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The Red Badge of Courage by Stephen Crane — just odd enough.

Well here’s a classic, but also an example of how publishing on the cheap can ruin a book.  <i>The Red Badge of Courage</i> by Stephen Crane is one of those ‘classics’ that are out of copyright, so you see it in cheap anonymous editions in supermarkets and book shops. Out of copyright, low-grade editions flanged together on the cheap by various publishers you’ve never heard of. It’s famous. How’s it to read?

Cover of <i>The Red Badge of Courage</i> -- do not buy this edition!

Cover of The Red Badge of Courage — do not buy this edition!

 

Not bad.

The story is subtitled ‘an episode of the American civil war’ and it is in essence ‘young man learns lesson’. He learns how he will cope in a fight, and it’s not all good news. Shame, fear, braggadocio, boredom.

Our protagonist is mostly referred to as ‘the youth’, and the author gets close to him but dissects him dispassionately at the same time. It means that the tone of the book takes a little getting used to, but it works very well.

The story is leavened by flashes of wit and neat turns of phrase from the author.

He made a fine use of the third person.

He evidently complimented himself on the modesty of this statement.

Some in the regiment began to whoop frenziedly. Many were silent. Apparently they were trying to contemplate themselves.

He had performed his mistake in the dark, so he was still a man.

The youth’s friend had a geographical illusion concerning a stream…

The forest made a tremendous objection.

He had continued to curse, but it was now with the air of a man who was using his last box of oaths.

But I must advise no one to buy the edition illustrated above, It is one of the most carelessly put together volumes I have ever seen. My eyeballs were tripped up by errors frequently, and I ended up looking for them rather than reading the story.  And there’s not a lot of thought gone into it. I mean, here is the contents page:

badge_bloomsbury_contents

…and I think you’ll agree it is of doubtful utility. More to the point, the book is full of typographical errors, including ‘rig2ht’ and ‘allusions’ for ‘illusions’ and the like. Most importantly, it drops two paragraphs from possibly the most crucial section of the book, such that the main character suddenly has a wound on his head and I can’t tell how. I spent a good half hour flipping through the book trying to work out when it had happened and assuming I had been distracted while reading and had not noticed; only recourse to another edition, a good one put out by a reputable publisher, was able to confirm that bits were missing.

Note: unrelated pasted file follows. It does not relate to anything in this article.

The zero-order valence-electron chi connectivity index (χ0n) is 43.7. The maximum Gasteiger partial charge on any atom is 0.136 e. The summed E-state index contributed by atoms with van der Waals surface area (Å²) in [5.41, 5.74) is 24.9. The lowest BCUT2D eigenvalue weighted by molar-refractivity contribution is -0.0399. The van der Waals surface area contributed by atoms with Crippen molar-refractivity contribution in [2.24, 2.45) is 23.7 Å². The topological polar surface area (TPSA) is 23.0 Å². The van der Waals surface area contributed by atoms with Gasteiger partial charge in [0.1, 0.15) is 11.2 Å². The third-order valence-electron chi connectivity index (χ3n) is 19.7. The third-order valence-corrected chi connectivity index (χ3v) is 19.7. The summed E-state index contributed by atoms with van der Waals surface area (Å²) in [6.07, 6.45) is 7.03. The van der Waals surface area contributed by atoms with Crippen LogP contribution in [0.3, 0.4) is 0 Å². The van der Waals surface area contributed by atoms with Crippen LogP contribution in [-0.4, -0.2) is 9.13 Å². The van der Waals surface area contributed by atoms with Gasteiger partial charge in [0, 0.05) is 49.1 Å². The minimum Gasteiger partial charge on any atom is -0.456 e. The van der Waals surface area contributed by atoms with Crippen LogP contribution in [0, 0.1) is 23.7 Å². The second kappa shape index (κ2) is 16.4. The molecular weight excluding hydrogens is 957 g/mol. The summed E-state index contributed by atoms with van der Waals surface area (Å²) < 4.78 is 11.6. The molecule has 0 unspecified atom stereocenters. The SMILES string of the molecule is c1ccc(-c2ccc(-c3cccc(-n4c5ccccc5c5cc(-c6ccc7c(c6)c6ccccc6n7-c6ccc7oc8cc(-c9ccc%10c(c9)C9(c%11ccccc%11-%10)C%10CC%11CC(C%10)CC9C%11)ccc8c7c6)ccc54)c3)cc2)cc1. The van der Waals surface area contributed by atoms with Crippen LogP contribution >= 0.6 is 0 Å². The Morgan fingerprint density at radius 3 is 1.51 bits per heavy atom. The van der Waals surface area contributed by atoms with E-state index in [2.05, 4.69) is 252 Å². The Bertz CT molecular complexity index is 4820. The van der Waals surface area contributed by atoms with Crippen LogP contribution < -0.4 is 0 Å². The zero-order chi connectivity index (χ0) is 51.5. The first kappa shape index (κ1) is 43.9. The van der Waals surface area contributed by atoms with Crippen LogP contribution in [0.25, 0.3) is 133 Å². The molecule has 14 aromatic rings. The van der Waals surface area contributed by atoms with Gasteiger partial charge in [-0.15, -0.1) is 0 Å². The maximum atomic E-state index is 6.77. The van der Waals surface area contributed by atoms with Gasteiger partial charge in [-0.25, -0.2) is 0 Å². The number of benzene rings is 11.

To sum up: I can recommend this book, but not in this edition.

 

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Irrationality: The Enemy Within by Stuart Sutherland. Too true.

Penguin, 1994, 357 pages.

This book is replete with summaries of studies that on the whole show that we are creatures of habit, instinct and fear more than thought and reason. We suffer from the illusion of control. We make emotional decisions and then convince ourselves they were carefully reasoned. We avoid data that might prove us wrong, even when being proved wrong is the best thing that could happen to us.

The cover of <i>Irrationality</i> by Stuart Sutherland.

The cover of Irrationality by Stuart Sutherland.

I can’t say I was shocked. There’s a time and a place for aiming for the utmost in rationality, of course, and times when that’s not sensible, and it is useful to know the difference. If you’re being chased by a bear a quick but sub-optimal decision may be better than making the right one too late. And it’s useful to know when it doesn’t really matter and you can just please your inner reptile, and when you really do need to sit down and analyse things properly.

And in a sense that is the key point. He basically says that only by understanding statistics and by essentially falling back on some means of scoring the alternatives and then picking the one with the best score can we really make rational decisions. Otherwise we rely on impressions, feelings and hunches, none of which are actually reliable. In the end, only by breaking down the problem and applying some kind of rigorous-as-possible analysis, generally relying on mathematics, can a really rational decision be made. And what fraction of decisions are made like than? In my life, relatively few.

Each chapter tackles various forms of irrationality, and each ends with a ‘moral’ which is really a bullet-point summary, the last one of which is usually humorous/facetious. (‘Eat what you fancy.’)

There is some repetition, but the points being made deserve hammering home. There are some lovely little ‘try this yourself’ puzzles, where even though I knew there was a trick and I desperately did not want to answer like an irrational creature, I still got it wrong. The simple two card trick, for example, which I won’t describe in detail here since it would be too much like giving away the twist in the tail.

In summary, if you think you are good at making decisions, you might find this book useful. If you already believe that we’re basically animals in clothes, this will not disabuse you. It’s funny, opinionated, amusing and entertaining, but a little, I repeat, repetitive. Some of the case studies of how really really really important ‘decisions’ were made are a little worrisome, especially because (of course) human nature has not really changed in the meantime. I sometimes look around at a skyscraper, or read about a decision to go to war or spend billions of dollars on a useless aeroplane, and this book comes to mind. Will the building fall down? Is the war really worthwhile? Will the aeroplane get off the ground, and if it does will it stay up?